After a short move across the street, All People's Fresh Market is open for business, feeding those in need on the South Side five days a week.

"What it allows for is for folks to come more often," said Sheldon Johnson, managing director of Community Development for All People, of which the market is affiliated.

The market is in the former German Village Drive-Thru building at 945 Parsons Ave.

It has tripled in size from its former digs at 936 Parsons Ave., which was open just 1 1/2 days a week, Johnson said.

The shoppers, who get their groceries for free, are mostly those who make 200 percent ($24,120) of the national poverty level ($12,060) and are on the federal Supplemental Nutrition Assistance Program.

They operate on the honor system and are not required to show proof of income levels, but must sign up for a scanning card that must be shown at the checkout line, Johnson said.

Customers can come as often as once a day and take home what will fit into a single small grocery basket, he said.

That allows them to develop a relationship with employees and volunteers at the market, who inform shoppers of events, such as cooking and exercise classes, held on the property and through affiliated organizations, Johnson said.

Shelves are stocked mostly with fresh vegetables and fruit, plus some packaged goods, bread and meats.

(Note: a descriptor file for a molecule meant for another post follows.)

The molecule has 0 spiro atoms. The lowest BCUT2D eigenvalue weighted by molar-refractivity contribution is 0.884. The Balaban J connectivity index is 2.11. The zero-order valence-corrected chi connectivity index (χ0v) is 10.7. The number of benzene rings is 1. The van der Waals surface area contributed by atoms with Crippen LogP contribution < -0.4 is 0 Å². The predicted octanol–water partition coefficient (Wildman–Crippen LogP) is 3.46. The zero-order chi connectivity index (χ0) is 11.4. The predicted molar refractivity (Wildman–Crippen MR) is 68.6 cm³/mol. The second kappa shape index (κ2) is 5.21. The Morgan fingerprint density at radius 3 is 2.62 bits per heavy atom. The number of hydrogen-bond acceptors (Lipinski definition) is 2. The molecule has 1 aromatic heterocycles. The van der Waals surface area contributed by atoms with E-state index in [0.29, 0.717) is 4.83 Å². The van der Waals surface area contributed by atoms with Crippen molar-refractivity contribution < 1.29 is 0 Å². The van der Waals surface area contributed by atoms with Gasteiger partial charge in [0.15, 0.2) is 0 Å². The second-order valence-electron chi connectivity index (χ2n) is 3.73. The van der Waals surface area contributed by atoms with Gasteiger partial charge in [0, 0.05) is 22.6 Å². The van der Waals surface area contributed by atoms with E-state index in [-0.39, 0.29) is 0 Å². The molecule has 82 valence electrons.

He said Parsons is considered a food desert, meaning fresh groceries are a scarcity in the area.

The inventory, which changes frequently, is supplied free of charge by the Mid-Ohio Foodbank and a few local grocery stores, Johnson said.

"We'll have more than enough (food)," he said.

Meanwhile, Bikes for All People, which refurbishes bicycles and sells them at low prices to people on the South Side, is expanding into the former market space adjacent to the south.

The Rev. John Edgar, executive director of Community Development for All People, said in a prepared statement the group spent $500,000 on the purchase and renovation of the drive-thru and other buildings across the street, and paid off the mortgage of the ministry center, also located on the east side of Parsons.

The goal is to raise $1 million to accomplish the goals, said Edgar, who also is senior pastor of the United Methodist Church of All People, which is part of Parsons Avenue complex.

He said it is hoped the market will encourage people to eat healthier and live healthier lifestyles.

"Over the next few weeks the outside area will be transformed into a plaza with raised bed gardens, intermingled with places to sit and relax," Edgar said in the statement.

"There will be food trucks, community celebrations, exercise classes and farmers markets -- a ... place connecting people on both sides of Parsons Avenue."